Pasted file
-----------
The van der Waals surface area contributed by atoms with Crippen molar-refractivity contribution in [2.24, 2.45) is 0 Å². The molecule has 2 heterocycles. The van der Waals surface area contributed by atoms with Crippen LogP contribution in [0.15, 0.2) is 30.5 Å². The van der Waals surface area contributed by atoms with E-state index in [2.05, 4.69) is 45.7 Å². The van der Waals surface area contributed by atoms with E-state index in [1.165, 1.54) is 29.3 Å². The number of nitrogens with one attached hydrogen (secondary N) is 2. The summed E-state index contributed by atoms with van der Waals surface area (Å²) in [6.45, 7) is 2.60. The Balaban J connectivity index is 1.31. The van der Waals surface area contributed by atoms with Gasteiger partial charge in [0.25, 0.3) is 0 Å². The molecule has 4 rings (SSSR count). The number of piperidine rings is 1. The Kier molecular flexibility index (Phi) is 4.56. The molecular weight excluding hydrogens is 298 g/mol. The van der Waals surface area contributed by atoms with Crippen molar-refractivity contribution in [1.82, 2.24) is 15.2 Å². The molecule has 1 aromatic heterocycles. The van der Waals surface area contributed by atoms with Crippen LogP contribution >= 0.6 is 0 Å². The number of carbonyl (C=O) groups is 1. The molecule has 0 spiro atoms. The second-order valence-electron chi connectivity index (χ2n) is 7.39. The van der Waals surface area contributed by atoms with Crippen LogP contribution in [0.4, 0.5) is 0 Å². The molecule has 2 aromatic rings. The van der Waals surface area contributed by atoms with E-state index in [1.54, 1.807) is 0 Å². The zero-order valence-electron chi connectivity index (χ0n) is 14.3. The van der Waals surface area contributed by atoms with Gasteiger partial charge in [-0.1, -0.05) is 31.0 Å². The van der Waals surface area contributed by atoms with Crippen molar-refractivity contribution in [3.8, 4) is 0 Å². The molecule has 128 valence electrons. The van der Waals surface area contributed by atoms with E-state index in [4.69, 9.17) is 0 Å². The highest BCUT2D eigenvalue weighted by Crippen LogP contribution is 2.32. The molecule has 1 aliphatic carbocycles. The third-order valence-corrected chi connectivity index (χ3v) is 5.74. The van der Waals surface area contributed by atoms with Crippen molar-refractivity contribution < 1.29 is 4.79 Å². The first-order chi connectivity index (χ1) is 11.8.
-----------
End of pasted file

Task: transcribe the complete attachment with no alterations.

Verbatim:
The van der Waals surface area contributed by atoms with Crippen molar-refractivity contribution in [2.24, 2.45) is 0 Å². The molecule has 2 heterocycles. The van der Waals surface area contributed by atoms with Crippen LogP contribution in [0.15, 0.2) is 30.5 Å². The van der Waals surface area contributed by atoms with E-state index in [2.05, 4.69) is 45.7 Å². The van der Waals surface area contributed by atoms with E-state index in [1.165, 1.54) is 29.3 Å². The number of nitrogens with one attached hydrogen (secondary N) is 2. The summed E-state index contributed by atoms with van der Waals surface area (Å²) in [6.45, 7) is 2.60. The Balaban J connectivity index is 1.31. The van der Waals surface area contributed by atoms with Gasteiger partial charge in [0.25, 0.3) is 0 Å². The molecule has 4 rings (SSSR count). The number of piperidine rings is 1. The Kier molecular flexibility index (Phi) is 4.56. The molecular weight excluding hydrogens is 298 g/mol. The van der Waals surface area contributed by atoms with Crippen molar-refractivity contribution in [1.82, 2.24) is 15.2 Å². The molecule has 1 aromatic heterocycles. The van der Waals surface area contributed by atoms with Crippen LogP contribution >= 0.6 is 0 Å². The number of carbonyl (C=O) groups is 1. The molecule has 0 spiro atoms. The second-order valence-electron chi connectivity index (χ2n) is 7.39. The van der Waals surface area contributed by atoms with Crippen LogP contribution in [0.4, 0.5) is 0 Å². The molecule has 2 aromatic rings. The van der Waals surface area contributed by atoms with E-state index in [1.54, 1.807) is 0 Å². The zero-order valence-electron chi connectivity index (χ0n) is 14.3. The van der Waals surface area contributed by atoms with Gasteiger partial charge in [-0.1, -0.05) is 31.0 Å². The van der Waals surface area contributed by atoms with Crippen molar-refractivity contribution in [3.8, 4) is 0 Å². The molecule has 128 valence electrons. The van der Waals surface area contributed by atoms with E-state index in [4.69, 9.17) is 0 Å². The highest BCUT2D eigenvalue weighted by Crippen LogP contribution is 2.32. The molecule has 1 aliphatic carbocycles. The third-order valence-corrected chi connectivity index (χ3v) is 5.74. The van der Waals surface area contributed by atoms with Crippen molar-refractivity contribution < 1.29 is 4.79 Å². The first-order chi connectivity index (χ1) is 11.8.